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Working With Human Error

Working With Human Error (blog)

‘Human Error’ has long been identified as a contributing factor to incident causation

Commonly cited statistics claim that human error is responsible for anywhere between 70-100% of workplace safety incidents.  While it's tempting as a business to apportion blame to a person or group of people, it ignores conditions and processes that may have contributed to the incident. It also highlights that no matter how 'safe' your workplace is, there's always a chance that a workplace emergency will occur when humans are involved.

Accidents Will Happen

According to the Health and Safety Executive (HSE), human failures can be active or latent. Active failures are direct and immediate causes of an accident such as slips, lapses in judgement, mistakes, or violations. Latent failures are aspects which influence human behaviour and make active failures more likely, which can be:

  • Job related – such as lack of time, inadequate procedures, poor lighting or extremes of temperature;
  • Human related – such as a worker's physical ability, anxiety levels, or fatigue;
  • Organisational – output expectations, poor scheduling, insufficient training processes or supervision; and
  • Plant and equipment – faulty or poorly designed equipment, or incorrect workplace layout.

The Fatal Four

According to OSHA, in 2019 there were 4,764 worker deaths in the US. 20% of these (976) were in the construction industry and attributed to the ‘Fatal Four’: falls from height, struck by object, electrocution, and becoming trapped. Each incident would likely incorporate both active AND latent failures. You might have fostered a safety culture at work - and implemented processes to deliver on it - but there's only so much you can plan for or prevent. How you respond is equally important.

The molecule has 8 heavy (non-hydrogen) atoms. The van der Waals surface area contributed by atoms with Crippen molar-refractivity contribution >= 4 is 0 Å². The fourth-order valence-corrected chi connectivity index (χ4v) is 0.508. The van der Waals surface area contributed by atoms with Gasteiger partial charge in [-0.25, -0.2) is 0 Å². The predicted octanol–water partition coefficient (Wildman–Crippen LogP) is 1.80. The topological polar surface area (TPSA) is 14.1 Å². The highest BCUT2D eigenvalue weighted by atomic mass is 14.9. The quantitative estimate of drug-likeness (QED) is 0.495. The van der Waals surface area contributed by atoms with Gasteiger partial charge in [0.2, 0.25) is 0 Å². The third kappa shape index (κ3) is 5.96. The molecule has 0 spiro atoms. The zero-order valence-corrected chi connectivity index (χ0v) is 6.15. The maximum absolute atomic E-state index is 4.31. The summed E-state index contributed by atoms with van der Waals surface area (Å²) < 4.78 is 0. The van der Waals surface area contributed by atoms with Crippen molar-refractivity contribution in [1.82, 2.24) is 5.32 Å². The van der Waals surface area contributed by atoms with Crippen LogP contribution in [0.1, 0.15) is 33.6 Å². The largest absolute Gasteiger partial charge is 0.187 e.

Be Prepared

As part of your workplace emergency plan, you need to ensure key personnel understand what needs to happen in a workplace evacuation or medical event. How is everyone notified? How is a response coordinated? How will workers know what action is required of them? How are events reviewed at a later date?

Generally you need a clear system in place that covers the process of emergency response:

  1. Physical and virtual triggers
  2. One-to-many alert process
  3. Quick responses at three levels: worker, manager, corporate
  4. Event analysis to reduce likeliness of it happening again

Selecting The Right System

There's numerous systems on the market that can feed into your workplace emergency plan. When reviewing your options you'll want to consider:

  • What type of system do you need - evacuation, medical alert, or both...
  • Hardware - triggers, sirens, lights, sensors, control panels - and the location of this hardware...
  • Software - how you'll access it, what you want it to do, whether it needs to integrate with existing business systems, is it reactive or proactive...
  • Flexibility - will devices need to move, will processes need to change, does the system need to be static or fluctuate with a project...
  • Management - who will be responsible for managing and maintaining it, who needs access, how much time you're willing to devote on a daily or weekly basis...
  • Budget - how 'future proofed' is the solution, what are the ongoing costs, is the investment transparent...

Event Analysis

It's important to review both active AND latent failures following a workplace emergency. It's tempting for a business to conclude the investigation once an error has been identified, and to classify this as the root cause of the incident. Actions are then developed to address the individual error, such as training, procedure modification, disciplinary action, and so on. This approach may have some success in preventing such an error from occurring again, depending on the type of error that was involved. However, this approach is unlikely to resolve any latent conditions that may facilitate errors across the workforce, or to identify error mitigation controls.

Event analysis shouldn't be about blamestorming or deflecting corporate responsibility for fear of retaliation or litigation. It should be about ongoing process improvement. As processes improve, you'll be demonstrating that the business is truly devoted to workplace safety, which will not only reassure workers but create a positive culture that everyone will appreciate.